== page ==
Do you intend to make writing a career? I am now an established Poet and Novelist and I intend to be so for the rest of my born days.
What is your greatest strength as a writer? I can describe things so that you are able to see them in your own mind’s eye. Description is my forte. Whether it be a landscape or a person I feel that I can bring a person or place to life through my prose.
How did you come up with the title? A Mandala is Sanskrit for “magic circle” and is used to meditate on to raise one’s concioisness, or it can represent a person who is fully actualized and complete in their development. Colorado Mandala was the place where all three of my main characters became themselves, some after a very long and difficult effort.
How much of the book is realistic? All of Colorado Mandala is based on real places and real people. But I invented all else. I took the characters I knew and put them into a place I knew best and let them just live their lives there. It seems to have worked.
Have you included a lot of your life experiences, even friends, in the plot? Yes. This book totally reflects the way of life I was leading back in the 1970s. It was a time of adventure and dramatic cultural change and I was a part of it. The plot may be an attempt to self heal as the main character has Post Traumatic Stress Disorder, as I do…and so it is very possible that in writing this book I was really trying to get some perspective on my own issues and to try and create a vehicle that would assist me in getting rid of the PTSD within my own heart. It sort of worked.
What are your goals as a writer? My goals as a writer are acceptance and an audience that likes my work. The goal of this book is an attepmpt to help others who may have PTSD understand that they are not alone. And that there is a way out of the scourge and pain that PTSD causes.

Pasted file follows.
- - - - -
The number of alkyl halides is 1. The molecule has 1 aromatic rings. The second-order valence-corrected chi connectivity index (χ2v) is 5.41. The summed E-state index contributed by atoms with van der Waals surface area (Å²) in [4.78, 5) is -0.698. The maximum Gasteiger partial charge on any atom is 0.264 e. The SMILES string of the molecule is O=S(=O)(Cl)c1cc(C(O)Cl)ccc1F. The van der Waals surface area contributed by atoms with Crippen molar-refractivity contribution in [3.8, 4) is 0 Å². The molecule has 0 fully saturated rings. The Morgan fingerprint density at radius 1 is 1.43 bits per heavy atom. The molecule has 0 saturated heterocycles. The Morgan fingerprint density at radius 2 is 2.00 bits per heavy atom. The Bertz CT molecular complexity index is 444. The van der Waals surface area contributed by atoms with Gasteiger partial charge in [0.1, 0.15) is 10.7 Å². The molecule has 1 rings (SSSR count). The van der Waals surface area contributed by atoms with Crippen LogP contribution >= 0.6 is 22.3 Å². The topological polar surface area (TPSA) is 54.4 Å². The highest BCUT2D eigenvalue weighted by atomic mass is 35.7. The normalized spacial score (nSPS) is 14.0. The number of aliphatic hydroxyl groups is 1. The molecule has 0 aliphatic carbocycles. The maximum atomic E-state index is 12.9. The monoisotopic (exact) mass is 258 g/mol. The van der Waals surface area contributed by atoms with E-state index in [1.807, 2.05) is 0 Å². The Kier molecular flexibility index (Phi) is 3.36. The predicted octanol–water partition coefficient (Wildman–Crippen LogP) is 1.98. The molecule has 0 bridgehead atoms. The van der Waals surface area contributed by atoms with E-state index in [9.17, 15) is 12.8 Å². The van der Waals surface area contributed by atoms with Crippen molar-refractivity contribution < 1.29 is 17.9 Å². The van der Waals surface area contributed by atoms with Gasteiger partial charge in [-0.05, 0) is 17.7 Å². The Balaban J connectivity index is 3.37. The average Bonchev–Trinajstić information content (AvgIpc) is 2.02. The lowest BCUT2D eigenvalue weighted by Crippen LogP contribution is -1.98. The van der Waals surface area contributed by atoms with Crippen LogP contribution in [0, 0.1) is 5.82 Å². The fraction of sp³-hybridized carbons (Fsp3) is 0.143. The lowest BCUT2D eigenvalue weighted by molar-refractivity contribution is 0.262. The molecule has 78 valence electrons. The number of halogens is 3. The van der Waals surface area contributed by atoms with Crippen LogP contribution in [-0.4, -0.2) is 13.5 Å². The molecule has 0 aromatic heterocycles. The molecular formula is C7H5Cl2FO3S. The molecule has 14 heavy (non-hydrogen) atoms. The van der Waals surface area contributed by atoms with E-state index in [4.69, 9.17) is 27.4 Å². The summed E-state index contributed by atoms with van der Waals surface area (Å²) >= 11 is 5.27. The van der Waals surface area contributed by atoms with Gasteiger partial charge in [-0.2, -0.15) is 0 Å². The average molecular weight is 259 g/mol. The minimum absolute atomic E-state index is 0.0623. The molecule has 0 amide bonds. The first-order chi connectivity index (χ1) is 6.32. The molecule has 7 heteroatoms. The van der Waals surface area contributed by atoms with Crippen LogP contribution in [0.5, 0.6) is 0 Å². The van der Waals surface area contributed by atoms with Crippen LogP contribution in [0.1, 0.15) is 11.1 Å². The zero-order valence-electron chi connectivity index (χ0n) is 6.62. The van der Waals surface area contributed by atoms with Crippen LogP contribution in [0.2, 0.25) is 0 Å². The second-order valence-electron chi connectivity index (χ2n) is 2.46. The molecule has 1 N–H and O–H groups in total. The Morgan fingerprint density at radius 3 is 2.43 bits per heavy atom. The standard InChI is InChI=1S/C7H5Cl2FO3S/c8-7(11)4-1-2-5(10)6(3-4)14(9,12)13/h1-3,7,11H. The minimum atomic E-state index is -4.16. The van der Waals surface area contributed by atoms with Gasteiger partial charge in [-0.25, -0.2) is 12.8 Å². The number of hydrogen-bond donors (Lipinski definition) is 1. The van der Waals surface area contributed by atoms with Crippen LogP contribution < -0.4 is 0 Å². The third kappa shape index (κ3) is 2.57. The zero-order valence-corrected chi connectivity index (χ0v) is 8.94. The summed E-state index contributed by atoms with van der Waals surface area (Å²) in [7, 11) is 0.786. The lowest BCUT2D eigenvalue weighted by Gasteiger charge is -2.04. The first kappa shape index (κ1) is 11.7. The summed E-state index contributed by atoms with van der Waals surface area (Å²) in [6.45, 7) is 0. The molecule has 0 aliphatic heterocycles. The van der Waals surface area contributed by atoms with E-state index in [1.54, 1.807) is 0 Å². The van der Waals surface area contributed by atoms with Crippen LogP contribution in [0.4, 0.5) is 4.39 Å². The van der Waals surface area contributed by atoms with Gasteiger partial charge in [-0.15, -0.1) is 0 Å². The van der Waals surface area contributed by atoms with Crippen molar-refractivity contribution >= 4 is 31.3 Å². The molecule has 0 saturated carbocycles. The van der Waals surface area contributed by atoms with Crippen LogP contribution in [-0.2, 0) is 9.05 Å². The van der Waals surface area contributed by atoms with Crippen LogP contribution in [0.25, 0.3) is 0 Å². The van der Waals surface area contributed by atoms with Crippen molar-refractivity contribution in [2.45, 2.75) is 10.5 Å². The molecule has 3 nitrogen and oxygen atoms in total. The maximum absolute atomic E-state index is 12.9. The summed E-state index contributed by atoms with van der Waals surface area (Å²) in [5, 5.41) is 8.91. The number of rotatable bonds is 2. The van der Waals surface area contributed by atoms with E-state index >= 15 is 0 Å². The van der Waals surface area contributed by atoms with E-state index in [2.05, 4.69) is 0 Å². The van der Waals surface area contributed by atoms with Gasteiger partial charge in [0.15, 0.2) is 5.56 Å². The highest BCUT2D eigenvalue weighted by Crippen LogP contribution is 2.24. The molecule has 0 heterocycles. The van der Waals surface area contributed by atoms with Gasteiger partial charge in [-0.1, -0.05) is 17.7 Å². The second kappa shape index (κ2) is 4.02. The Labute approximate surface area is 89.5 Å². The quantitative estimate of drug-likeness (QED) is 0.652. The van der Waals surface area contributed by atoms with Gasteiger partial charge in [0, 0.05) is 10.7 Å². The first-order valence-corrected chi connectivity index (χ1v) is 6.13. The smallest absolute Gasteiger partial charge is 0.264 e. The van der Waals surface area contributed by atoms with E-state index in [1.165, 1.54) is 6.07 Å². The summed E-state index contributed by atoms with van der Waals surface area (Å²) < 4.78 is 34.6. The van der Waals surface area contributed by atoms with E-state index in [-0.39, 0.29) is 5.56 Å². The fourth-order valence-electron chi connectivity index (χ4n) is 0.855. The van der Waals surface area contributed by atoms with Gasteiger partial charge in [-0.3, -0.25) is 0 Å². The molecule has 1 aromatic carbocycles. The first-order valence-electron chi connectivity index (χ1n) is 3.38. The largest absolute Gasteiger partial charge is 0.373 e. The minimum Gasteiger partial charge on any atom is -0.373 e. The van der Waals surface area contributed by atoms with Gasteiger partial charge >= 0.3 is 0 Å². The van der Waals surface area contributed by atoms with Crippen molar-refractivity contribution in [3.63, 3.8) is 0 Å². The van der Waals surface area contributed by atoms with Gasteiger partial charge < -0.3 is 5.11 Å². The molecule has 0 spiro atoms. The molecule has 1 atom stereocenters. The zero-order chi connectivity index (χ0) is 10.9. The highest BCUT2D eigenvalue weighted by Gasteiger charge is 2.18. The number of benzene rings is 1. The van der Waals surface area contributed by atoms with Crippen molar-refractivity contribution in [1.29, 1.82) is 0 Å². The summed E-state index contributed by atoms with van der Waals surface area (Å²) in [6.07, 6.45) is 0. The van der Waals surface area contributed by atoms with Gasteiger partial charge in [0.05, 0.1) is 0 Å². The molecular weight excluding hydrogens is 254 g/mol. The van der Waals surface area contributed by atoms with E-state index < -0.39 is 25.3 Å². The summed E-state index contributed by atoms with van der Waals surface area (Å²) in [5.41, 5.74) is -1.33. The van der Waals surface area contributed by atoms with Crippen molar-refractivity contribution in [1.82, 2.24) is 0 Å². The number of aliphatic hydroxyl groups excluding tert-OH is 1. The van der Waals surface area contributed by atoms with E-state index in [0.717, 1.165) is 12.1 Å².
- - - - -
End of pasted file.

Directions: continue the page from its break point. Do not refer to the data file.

With refreshing depth, distinct literary merit, and highly original poetic phrasings that spill from the pages like paint, Colorado Mandala is poet Brian Heffron’s debut work of literary fiction. It mines the complex landscape of post-Vietnam America to unearth the deep connections that bind individuals together, and also ferociously rip them asunder. Illustrative, luscious, seductive, and engaging, this rare piece of craftsmanship will stir the senses of any one who thirsts for artistic expression, or who longs for an era in our country now utterly, irretrievably gone.
In the heady, hippie backdrop of Pike’s Peak, Colorado, in the tumultuous 1970s, three souls swirl together in an explosive supernova. Michael is the flinty-eyed, volatile former Green Beret, whose tour in Vietnam has left unbridgeable chasms in his psyche and secrets that can never find light. Sarah is his fair-haired paramour, the ethereal Earth Mother widow of a fallen soldier and single mother to a ten-year-old son Stuart. Paul is a young wanderer, who is drawn in by Michael and soon bears the mantle of both minister and scourge. As they are drawn together, and torn apart, each is changed forever. And our hearts race along with them, through the rocky, raw Colorado terrain amidst the blood sport of man and beast.
Laying bare the loss and acceptance of a pioneering age, Colorado Mandala shines revelatory light on the crazy, glorious, and romantic notion that each generation conceives anew: that love can be a spiritual gift shared openly rather than coveted, or hidden, or hoarded. If you wish to go barefoot again and climb an unspoiled Colorado trail, look no further. If you long for something to wake you up in simple, clean language, a shimmering story awaits. Awaken to what you have always known: simple truths show you the way home. With his gripping and unforgettable Colorado Mandala, it is clear that Brian Heffron knows the way.
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Genre – Literary Fiction
Rating – PG